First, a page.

Those who study the presidency and political decision-making are rightly outraged. Hugh Davis Graham, a presidential historian at Vanderbilt University, charges the Bush administration with trying to “reverse an act of Congress with an executive order.” Thomas S. Blanton, executive director of the National Security Archive, notes that “The Presidential Records Act was designed to shift power over presidential records to the government and ultimately to the citizens. This shifts the power back.”
Former President Clinton also opposes the new order; he wants the public to have full access to his papers.
What, then, prompted Bush to issue such a controversial executive order? Critics note that, aside from Bill Clinton, the 1978 act will affect the presidential papers of Ronald Reagan, Bush’s father, George H.W. Bush, as well as the vice-presidential papers in each administration.
What kinds of information, they ask, might President Bush wish to protect from public scrutiny?
Anna Nelson, an historian at American University, is hardly alone in suspecting that the White House is worried about what the Reagan and Bush papers may reveal about officials who worked in those administrations and are now part of George W. Bush’s inner circle. They include, for example, Secretary of State Colin Powell, Vice President Dick Cheney, White House Chief of Staff Andrew Card, and Budget Director Mitch Daniel Jr. “There may in fact be embarrassing documents,” concedes White House counsel Alberto Gonzales, “but that would not be considered a legitimate reason to withhold archives from historians and journalists.”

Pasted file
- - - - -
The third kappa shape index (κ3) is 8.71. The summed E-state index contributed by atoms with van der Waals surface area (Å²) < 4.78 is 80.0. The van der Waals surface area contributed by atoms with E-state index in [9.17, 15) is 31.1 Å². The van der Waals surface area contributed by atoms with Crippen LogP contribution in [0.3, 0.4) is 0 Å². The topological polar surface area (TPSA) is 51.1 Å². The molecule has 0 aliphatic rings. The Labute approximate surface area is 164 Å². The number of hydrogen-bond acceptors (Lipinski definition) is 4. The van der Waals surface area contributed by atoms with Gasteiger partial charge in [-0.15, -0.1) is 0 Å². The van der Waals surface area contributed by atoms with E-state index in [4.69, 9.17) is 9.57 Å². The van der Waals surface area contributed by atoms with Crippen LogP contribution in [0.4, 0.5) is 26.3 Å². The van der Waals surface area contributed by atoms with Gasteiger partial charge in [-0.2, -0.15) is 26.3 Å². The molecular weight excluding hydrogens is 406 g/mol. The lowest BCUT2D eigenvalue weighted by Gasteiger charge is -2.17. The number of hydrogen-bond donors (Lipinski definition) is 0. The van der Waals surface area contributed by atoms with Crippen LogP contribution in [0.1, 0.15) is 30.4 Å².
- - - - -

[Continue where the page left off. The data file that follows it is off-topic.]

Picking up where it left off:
If not embarrassing moments, then what?
There is, of course, no end to growing speculation. That is the problem with trying to suppress information. It inevitably raises the question, “What is he trying to hide?”
Consider, for example, the Iran-Contra scandal that tainted the Reagan administration. In order to finance opposition to the Sandinista government in Nicaragua, certain high-level administration officials sold weapons to Iran. This was illegal. But despite a huge public scandal, no government official ever went to prison. At the time, some suspected that then-Vice President George Bush, a previous head of the CIA, knew more than he let on about the illegal Iran-Contra scheme. The elder Bush, however, always protested that he “was out of the loop.”
Still, other historians think that the current Bush White House, deeply immersed in the war on terrorism, may be worried about fresh revelations that detail the Reagan administration’s strong financial support of the Taliban as they rose to power.
Although the president may have hoped that this executive order might go unnoticed, the backlash is already fierce. Archivists and historians have accused the White House of using heightened public interest in national security as an excuse for quashing access to presidential papers. Members of both political parties have also condemned Bush’s attempt to suppress public information. Last week, Rep. Steven Horn, R-Long Beach, chairman of the House Government Reform Committee, even held hearings on the executive order.
To deny the public’s right to presidential papers is a violation of the law — as well as the spirit of a democratic society. President Bush should rescind his executive order immediately. If not, Congress should act quickly to overturn this high-handed order.
At stake is nothing less than the public’s right to know how our democracy works — in the past, as well as in the present.